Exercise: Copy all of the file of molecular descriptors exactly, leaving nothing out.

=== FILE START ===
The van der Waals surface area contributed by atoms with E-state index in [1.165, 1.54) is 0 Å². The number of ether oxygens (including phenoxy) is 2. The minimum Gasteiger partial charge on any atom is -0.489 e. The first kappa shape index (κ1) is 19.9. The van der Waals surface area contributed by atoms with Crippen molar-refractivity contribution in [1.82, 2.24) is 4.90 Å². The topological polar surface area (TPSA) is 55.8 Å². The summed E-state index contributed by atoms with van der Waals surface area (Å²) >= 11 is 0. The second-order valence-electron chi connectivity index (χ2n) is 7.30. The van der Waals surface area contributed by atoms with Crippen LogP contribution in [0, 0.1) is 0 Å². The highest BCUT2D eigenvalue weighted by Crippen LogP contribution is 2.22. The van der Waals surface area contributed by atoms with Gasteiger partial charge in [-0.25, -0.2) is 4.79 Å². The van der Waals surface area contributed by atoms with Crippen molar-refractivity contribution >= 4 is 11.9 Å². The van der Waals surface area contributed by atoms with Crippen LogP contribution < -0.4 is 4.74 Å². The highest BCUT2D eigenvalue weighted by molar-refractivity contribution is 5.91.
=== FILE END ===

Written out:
The van der Waals surface area contributed by atoms with E-state index in [1.165, 1.54) is 0 Å². The number of ether oxygens (including phenoxy) is 2. The minimum Gasteiger partial charge on any atom is -0.489 e. The first kappa shape index (κ1) is 19.9. The van der Waals surface area contributed by atoms with Crippen molar-refractivity contribution in [1.82, 2.24) is 4.90 Å². The topological polar surface area (TPSA) is 55.8 Å². The summed E-state index contributed by atoms with van der Waals surface area (Å²) >= 11 is 0. The second-order valence-electron chi connectivity index (χ2n) is 7.30. The van der Waals surface area contributed by atoms with Crippen LogP contribution in [0, 0.1) is 0 Å². The highest BCUT2D eigenvalue weighted by Crippen LogP contribution is 2.22. The van der Waals surface area contributed by atoms with Gasteiger partial charge in [-0.25, -0.2) is 4.79 Å². The van der Waals surface area contributed by atoms with Crippen molar-refractivity contribution >= 4 is 11.9 Å². The van der Waals surface area contributed by atoms with Crippen LogP contribution < -0.4 is 4.74 Å². The highest BCUT2D eigenvalue weighted by molar-refractivity contribution is 5.91.